The other MPs cite antisemitism as a reason for them leaving as well, claiming that this new “party” will be a socially progressive voice. However, this claim quickly collapsed a mere 3 hours after the launch, with the group being embroiled in a racist scandal – Angela Smith went on national TV and referred to ethnic minorities as people with a “funny tinge”. Smith issued a weak non-apology later, apologising for “any offence caused” and claiming she misspoke. For 1/7th of the membership of a new ‘anti-racist’ party to promote racist rhetoric within three hours of launching must be some sort of record. None of the other six MPs denounced the comment, with Chris Leslie saying in response to the hypocrisy that their leaving wasn’t just about antisemitism, but about policy as well. Choosing to conveniently brush aside antisemitism when it suits them, to the point of not even mentioning it on their official Statement of Independence despite mentioning it in their televised speeches, makes their commitment to anti-racism questionable at best and a cynical political lie at worst.
There are also rumours that the group will welcome ex-Labour MPs John Woodcock and Ivan Lewis, both formally accused of sexual harassment and resigned before the Labour Party investigations into them could be completed. Among the seven is also Gavin Shuker, who threatened to resign from the Shadow Cabinet if the Labour Party supported gay marriage – in the end he abstained on it. It is evident that ‘The Independent Group’ are not a socially progressive group by any measure.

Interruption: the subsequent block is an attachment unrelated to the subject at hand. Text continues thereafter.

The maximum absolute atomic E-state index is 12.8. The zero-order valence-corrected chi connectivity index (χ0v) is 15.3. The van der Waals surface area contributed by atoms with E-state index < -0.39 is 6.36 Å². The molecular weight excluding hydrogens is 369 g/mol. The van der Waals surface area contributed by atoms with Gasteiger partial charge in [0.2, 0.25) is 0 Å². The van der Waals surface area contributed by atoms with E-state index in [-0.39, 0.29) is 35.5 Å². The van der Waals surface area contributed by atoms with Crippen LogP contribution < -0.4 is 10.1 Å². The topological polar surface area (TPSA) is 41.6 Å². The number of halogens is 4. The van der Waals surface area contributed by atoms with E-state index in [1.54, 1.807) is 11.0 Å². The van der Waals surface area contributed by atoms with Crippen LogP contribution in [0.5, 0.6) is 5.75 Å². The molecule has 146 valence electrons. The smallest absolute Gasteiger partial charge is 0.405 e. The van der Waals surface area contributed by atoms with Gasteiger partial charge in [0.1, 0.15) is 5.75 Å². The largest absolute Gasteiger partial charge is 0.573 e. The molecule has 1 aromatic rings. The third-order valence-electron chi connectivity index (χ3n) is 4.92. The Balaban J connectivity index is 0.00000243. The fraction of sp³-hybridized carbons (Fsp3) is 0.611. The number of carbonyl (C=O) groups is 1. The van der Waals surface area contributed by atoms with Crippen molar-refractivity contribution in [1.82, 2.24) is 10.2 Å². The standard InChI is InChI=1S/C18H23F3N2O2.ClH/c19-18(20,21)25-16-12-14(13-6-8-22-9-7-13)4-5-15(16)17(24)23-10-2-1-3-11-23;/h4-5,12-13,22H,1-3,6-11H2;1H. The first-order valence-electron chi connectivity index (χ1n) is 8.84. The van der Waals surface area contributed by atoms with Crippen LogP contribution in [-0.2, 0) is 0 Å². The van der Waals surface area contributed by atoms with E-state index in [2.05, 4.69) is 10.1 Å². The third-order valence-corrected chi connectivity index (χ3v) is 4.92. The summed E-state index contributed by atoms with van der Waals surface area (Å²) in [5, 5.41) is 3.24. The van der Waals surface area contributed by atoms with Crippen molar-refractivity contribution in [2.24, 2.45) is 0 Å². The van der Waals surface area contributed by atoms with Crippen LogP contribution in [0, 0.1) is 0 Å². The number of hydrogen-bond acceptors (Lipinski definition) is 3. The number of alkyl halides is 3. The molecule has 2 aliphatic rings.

Labour, while not perfect, is still the best vehicle for any sort of progressive politics. With a mass membership of half a million making it the largest party in Europe, it is backed and funded by ordinary people from all over the country. Due to the massive ongoing democratisation project, it has become the only party where ordinary working people can take part in politics and make their voice heard – where members are valued and not just treated like a campaigning tool.
Unfortunately, it is clear that The Independent Group is just another regressive Third Way tribute act from the 90s, trying to resurrect a zombie politics that has long been dead. They claim to oppose a right-wing Tory Brexit, but by standing against the Labour Party they have made that outcome much more likely, risking the country facing a disastrous no deal Brexit because of their opportunism. Ultimately, they will fail like the SDP before them and merge with the Liberal Democrats, but until then, they are only assisting the Tories in their pursuit of a tax haven austerity Britain.